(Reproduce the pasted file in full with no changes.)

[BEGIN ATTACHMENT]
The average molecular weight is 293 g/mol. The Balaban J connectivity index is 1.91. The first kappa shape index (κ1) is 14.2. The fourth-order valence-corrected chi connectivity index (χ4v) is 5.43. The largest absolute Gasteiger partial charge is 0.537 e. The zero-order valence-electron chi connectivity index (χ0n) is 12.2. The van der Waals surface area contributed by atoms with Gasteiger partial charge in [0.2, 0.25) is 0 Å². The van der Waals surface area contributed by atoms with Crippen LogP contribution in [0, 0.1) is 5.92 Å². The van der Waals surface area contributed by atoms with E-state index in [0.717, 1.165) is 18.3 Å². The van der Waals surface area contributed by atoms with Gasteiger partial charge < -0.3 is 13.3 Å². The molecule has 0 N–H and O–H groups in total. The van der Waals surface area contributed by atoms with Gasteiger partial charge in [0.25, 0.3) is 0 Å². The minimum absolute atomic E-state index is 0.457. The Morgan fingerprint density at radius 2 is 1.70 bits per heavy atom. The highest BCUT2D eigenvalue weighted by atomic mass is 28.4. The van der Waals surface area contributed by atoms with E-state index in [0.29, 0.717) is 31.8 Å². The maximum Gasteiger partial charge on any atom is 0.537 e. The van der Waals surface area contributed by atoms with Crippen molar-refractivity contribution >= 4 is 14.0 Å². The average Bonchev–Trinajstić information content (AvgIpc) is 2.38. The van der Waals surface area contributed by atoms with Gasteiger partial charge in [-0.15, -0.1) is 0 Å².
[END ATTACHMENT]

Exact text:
The average molecular weight is 293 g/mol. The Balaban J connectivity index is 1.91. The first kappa shape index (κ1) is 14.2. The fourth-order valence-corrected chi connectivity index (χ4v) is 5.43. The largest absolute Gasteiger partial charge is 0.537 e. The zero-order valence-electron chi connectivity index (χ0n) is 12.2. The van der Waals surface area contributed by atoms with Gasteiger partial charge in [0.2, 0.25) is 0 Å². The van der Waals surface area contributed by atoms with Crippen LogP contribution in [0, 0.1) is 5.92 Å². The van der Waals surface area contributed by atoms with E-state index in [0.717, 1.165) is 18.3 Å². The van der Waals surface area contributed by atoms with Gasteiger partial charge < -0.3 is 13.3 Å². The molecule has 0 N–H and O–H groups in total. The van der Waals surface area contributed by atoms with Gasteiger partial charge in [0.25, 0.3) is 0 Å². The minimum absolute atomic E-state index is 0.457. The Morgan fingerprint density at radius 2 is 1.70 bits per heavy atom. The highest BCUT2D eigenvalue weighted by atomic mass is 28.4. The van der Waals surface area contributed by atoms with E-state index in [0.29, 0.717) is 31.8 Å². The maximum Gasteiger partial charge on any atom is 0.537 e. The van der Waals surface area contributed by atoms with Crippen molar-refractivity contribution >= 4 is 14.0 Å². The average Bonchev–Trinajstić information content (AvgIpc) is 2.38. The van der Waals surface area contributed by atoms with Gasteiger partial charge in [-0.15, -0.1) is 0 Å².